Cross-posted from the Wonk Room.

The U.S. Energy Information Administration (EIA) has projected that the United States will lead the world into catastrophic global warming over the next twenty five years. In its 2011 Annual Energy Outlook, the EIA predicts that energy-related CO2 emissions will “grow by 16 percent [PDF] from 2009 to 2035,” reaching 6.3 billion metric tons of carbon dioxide equivalent (or 1.7 GtC):

EIA 2011 emissions

The fuel mix the EIA projects remains predominantly coal and oil, with a moderate rise in renewable energy, whose pollution benefits are offset by growth in energy demand:

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EIA 2011 fuelmix

This pathway would almost certainly commit the world to catastrophic climate change, including rapid sea level rise, extreme famine, desertification, and ecological collapse on land and sea. Right now, the United States, with less than five percent of global population, produces 20 percent of global warming pollution. Center for American Progress senior fellow Joe Romm published in Nature in 2008 that humanity “must aim at achieving average annual carbon dioxide emissions of less than 5 GtC [5 billion metric tons of carbon, or 18 billion metric tons of carbon dioxide] this century or risk the catastrophe of reaching atmospheric concentrations of 1,000 parts per million.” To do so, he said, humanity needs to adopt a “national and global strategy to stop building new traditional coal-fired plants while starting to deploy existing and near-term low-carbon technologies as fast as is humanly possible.”

Since 2008, the science has grown more dire. The impact of existing global warming on oceans, extreme weather, agriculture, polar ice, and ecosystems is at or exceeding the highest range of past projections. Dr. Romm’s suggestions were based on the assumption that stabilizing greenhouse gas concentrations at 450 parts per million (ppm) would likely limit warming to 2°C above pre-industrial temperatures. However, as climate scientists Kevin Anderson and Alice Bows write in Philosophical Transactions of the Royal Society, “the impacts associated with 2°C have been revised upwards, sufficiently so that 2°C now more appropriately represents the threshold between ‘dangerous’ and ‘extremely dangerous’ climate change”:

There is now little to no chance of maintaining the rise in global mean surface temperature at below 2°C, despite repeated high-level statements to the contrary. Moreover, the impacts associated with 2°C have been revised upwards, sufficiently so that 2°C now more appropriately represents the threshold between dangerous and extremely dangerous climate change.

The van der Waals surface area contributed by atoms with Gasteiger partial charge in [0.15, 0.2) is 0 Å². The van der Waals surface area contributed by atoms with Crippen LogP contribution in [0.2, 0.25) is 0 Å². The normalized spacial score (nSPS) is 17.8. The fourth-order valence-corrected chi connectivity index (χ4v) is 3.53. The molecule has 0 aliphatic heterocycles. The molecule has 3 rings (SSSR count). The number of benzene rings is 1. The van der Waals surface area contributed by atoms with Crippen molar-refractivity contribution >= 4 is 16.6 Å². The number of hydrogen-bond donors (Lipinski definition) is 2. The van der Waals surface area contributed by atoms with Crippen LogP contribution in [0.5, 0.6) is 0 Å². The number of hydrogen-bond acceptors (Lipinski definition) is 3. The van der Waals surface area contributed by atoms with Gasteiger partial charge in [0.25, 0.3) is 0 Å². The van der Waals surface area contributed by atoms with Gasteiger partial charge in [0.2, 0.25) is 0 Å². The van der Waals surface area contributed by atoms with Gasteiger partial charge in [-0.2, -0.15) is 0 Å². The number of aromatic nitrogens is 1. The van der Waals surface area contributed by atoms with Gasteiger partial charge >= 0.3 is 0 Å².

Over a year and a half ago, Dr. Michael Mann concurred in Proceedings of the National Academy of Sciences that the 450 ppm target is “terribly risky“:

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So regardless of one’s precise definition of dangerous anthropogenic interference, stabilizing greenhouse gas concentrations much above 450 ppm CO2eq would be a terribly risky prospect.

Friends of the Earth UK’s latest report, “Reckless Gamblers,” reflects the science in its recommendations for immediate and significant cuts in climate pollution, while admitting that there are significant global-scale risks that come even with that effort. If future pollution is distributed on a per-capita basis, then net United States emissions would need to go to zero by 2030 (a similar effort by top climate institutes finds the US pathway goes to zero by 2020 [PDF]). Comparing the EIA pathway for energy-related CO2 emissions — which represent about 83 percent of total US greenhouse pollution — to the range of merely dangerous emissions pathways:

EIA emissions pathways

Unfortunately, the economics that policymakers rely upon is grossly outdated. Even as climate scientists have stopped considering 450 ppm stabilization safe, economists still question whether there would be any significant climate damage in a 550 ppm world (or even a 1000 ppm world). Economist Simon Dietz recently found that the risk of continent-scale economic disaster in a 550 ppm scenario is only six percent — and that’s dramatically higher than previous economic work. Based on his unreasonably sunny scenarios, he estimates that the “social cost of carbon” — essentially how current pollution should be taxed — is around $300/tCO2. And that’s dramatically higher than the official U.S. government estimates.

Suffice it to say our prospects for avoiding catastrophic loss caused by our damaged atmosphere are not improved by a political system in thrall to fossil fuel polluters. Hope for a sustainable future lies in our nation’s ability to overcome the fear of changing our disastrous status quo and conquer the great challenges ahead.